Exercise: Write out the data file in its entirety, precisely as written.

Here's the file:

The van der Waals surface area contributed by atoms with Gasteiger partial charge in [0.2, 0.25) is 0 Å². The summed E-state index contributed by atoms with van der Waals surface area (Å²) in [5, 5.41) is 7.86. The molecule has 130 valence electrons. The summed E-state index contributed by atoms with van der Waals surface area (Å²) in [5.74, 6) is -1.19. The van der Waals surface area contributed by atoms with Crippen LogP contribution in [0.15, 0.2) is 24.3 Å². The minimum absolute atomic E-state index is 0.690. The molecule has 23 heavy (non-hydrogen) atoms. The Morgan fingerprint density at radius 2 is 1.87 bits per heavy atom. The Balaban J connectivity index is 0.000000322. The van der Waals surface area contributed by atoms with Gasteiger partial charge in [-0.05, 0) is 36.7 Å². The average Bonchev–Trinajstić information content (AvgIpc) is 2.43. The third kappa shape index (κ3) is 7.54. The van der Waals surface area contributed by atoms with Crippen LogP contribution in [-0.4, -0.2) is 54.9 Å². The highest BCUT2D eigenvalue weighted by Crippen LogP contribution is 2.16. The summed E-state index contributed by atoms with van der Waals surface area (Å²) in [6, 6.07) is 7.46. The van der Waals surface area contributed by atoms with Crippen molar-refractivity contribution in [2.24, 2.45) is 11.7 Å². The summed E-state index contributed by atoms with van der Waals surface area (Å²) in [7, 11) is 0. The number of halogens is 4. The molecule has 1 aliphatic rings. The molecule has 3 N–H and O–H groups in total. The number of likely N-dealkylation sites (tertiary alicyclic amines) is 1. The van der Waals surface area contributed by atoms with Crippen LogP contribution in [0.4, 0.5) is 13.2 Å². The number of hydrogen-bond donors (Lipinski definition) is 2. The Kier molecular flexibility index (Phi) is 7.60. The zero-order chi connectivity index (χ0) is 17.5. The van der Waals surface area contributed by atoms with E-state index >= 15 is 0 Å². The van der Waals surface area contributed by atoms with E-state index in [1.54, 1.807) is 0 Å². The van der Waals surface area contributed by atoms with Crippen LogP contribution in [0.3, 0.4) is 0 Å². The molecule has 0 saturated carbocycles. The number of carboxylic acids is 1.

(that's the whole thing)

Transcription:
The van der Waals surface area contributed by atoms with Gasteiger partial charge in [0.2, 0.25) is 0 Å². The summed E-state index contributed by atoms with van der Waals surface area (Å²) in [5, 5.41) is 7.86. The molecule has 130 valence electrons. The summed E-state index contributed by atoms with van der Waals surface area (Å²) in [5.74, 6) is -1.19. The van der Waals surface area contributed by atoms with Crippen LogP contribution in [0.15, 0.2) is 24.3 Å². The minimum absolute atomic E-state index is 0.690. The molecule has 23 heavy (non-hydrogen) atoms. The Morgan fingerprint density at radius 2 is 1.87 bits per heavy atom. The Balaban J connectivity index is 0.000000322. The van der Waals surface area contributed by atoms with Gasteiger partial charge in [-0.05, 0) is 36.7 Å². The average Bonchev–Trinajstić information content (AvgIpc) is 2.43. The third kappa shape index (κ3) is 7.54. The van der Waals surface area contributed by atoms with Crippen LogP contribution in [-0.4, -0.2) is 54.9 Å². The highest BCUT2D eigenvalue weighted by Crippen LogP contribution is 2.16. The summed E-state index contributed by atoms with van der Waals surface area (Å²) in [6, 6.07) is 7.46. The van der Waals surface area contributed by atoms with Crippen molar-refractivity contribution in [2.24, 2.45) is 11.7 Å². The summed E-state index contributed by atoms with van der Waals surface area (Å²) in [7, 11) is 0. The number of halogens is 4. The molecule has 1 aliphatic rings. The molecule has 3 N–H and O–H groups in total. The number of likely N-dealkylation sites (tertiary alicyclic amines) is 1. The van der Waals surface area contributed by atoms with Crippen LogP contribution in [0.4, 0.5) is 13.2 Å². The number of hydrogen-bond donors (Lipinski definition) is 2. The Kier molecular flexibility index (Phi) is 7.60. The zero-order chi connectivity index (χ0) is 17.5. The van der Waals surface area contributed by atoms with E-state index >= 15 is 0 Å². The van der Waals surface area contributed by atoms with E-state index in [1.54, 1.807) is 0 Å². The van der Waals surface area contributed by atoms with Crippen LogP contribution in [0.3, 0.4) is 0 Å². The molecule has 0 saturated carbocycles. The number of carboxylic acids is 1.